“The idea that it would hurt the kidneys, never been, never been, never a single case, not even an isolated case has ever been published,” Atkins says. “This sort of misinformation is dietitian talk.”
       Arnot to Voss: “Do you worry that you’re gonna pay a price down the road, whether it’s cancer or fractured bones, high blood pressure, kidney damage?”
       Voss: “No, I don’t. I don’t worry about it. I don’t see that happening.”
       Voss is so fearful that his children will become overweight, as he did as a child, that he’s put them on a slightly looser version of his diet.
       Arnot to Nonas: “Jerry is so enthusiastic about this diet that he’s put his children on it.”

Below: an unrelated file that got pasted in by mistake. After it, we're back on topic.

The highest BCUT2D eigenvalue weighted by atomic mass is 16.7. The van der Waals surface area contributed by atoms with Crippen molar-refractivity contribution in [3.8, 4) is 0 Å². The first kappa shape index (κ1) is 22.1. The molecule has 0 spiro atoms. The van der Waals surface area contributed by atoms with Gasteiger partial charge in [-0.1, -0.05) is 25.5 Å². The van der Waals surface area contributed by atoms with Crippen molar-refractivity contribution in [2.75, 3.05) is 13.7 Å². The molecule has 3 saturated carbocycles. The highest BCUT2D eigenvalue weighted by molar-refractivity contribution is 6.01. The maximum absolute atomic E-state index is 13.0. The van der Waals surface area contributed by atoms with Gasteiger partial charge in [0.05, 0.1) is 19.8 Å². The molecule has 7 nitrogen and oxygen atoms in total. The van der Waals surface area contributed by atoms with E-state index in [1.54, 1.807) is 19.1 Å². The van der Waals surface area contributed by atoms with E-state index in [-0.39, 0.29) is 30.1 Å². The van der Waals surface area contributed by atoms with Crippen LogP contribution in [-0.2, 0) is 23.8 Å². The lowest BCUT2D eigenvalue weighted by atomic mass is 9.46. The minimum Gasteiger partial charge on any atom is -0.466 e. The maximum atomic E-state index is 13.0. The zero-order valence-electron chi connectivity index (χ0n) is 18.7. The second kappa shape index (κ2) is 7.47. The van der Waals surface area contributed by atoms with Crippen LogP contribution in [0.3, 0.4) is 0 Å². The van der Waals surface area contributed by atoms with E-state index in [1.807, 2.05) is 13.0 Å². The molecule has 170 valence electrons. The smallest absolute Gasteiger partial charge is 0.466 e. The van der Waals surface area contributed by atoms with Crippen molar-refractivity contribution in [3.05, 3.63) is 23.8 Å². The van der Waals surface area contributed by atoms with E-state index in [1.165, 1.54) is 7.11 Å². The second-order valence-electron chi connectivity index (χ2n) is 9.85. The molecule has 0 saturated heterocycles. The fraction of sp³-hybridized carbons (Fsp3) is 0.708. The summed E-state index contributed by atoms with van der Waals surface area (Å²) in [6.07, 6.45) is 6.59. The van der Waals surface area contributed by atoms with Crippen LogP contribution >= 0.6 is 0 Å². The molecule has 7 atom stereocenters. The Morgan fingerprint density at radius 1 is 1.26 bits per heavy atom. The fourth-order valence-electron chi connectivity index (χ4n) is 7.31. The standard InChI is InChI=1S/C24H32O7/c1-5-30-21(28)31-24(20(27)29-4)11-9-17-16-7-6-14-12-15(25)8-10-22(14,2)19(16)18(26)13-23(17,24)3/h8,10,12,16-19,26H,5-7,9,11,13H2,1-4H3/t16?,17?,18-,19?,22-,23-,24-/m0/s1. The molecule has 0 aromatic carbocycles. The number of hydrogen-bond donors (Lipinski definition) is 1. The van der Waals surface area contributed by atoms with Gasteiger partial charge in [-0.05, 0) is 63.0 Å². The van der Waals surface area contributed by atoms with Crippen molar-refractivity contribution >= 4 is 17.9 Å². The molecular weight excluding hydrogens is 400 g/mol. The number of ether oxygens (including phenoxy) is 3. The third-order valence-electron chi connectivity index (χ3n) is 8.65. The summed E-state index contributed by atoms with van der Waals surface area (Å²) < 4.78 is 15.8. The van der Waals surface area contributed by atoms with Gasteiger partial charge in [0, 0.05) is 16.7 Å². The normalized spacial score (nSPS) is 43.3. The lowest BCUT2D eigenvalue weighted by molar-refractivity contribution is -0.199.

Nonas: “I would never put a child on a high-protein diet. You want a child to grow healthy. And if they’re missing certain good nutrients in vegetables like fiber, they’re not going to grow up healthy.”


       Critics also contend that once dieters go off the program, they gain weight quickly. Voss himself gained 12 pounds in a week when he went off the diet. But he’s not complaining. Instead, he’s back to eating.
       Voss: “If you’ve got something that’s working, you stick with it — especially if it’s as easy to follow as this diet is.”
       If you’re interested in seeing whether eating more protein could help you lose weight, you don’t need to try a diet as extreme as the one Voss is on. Nonas says try boosting the percentage of protein in your meals, and focus on low-fat proteins like chicken and fish instead of red meat. But keep eating moderate amounts of carbohydrates, fruits and vegetables. And of course, you should consult your doctor before starting any diet.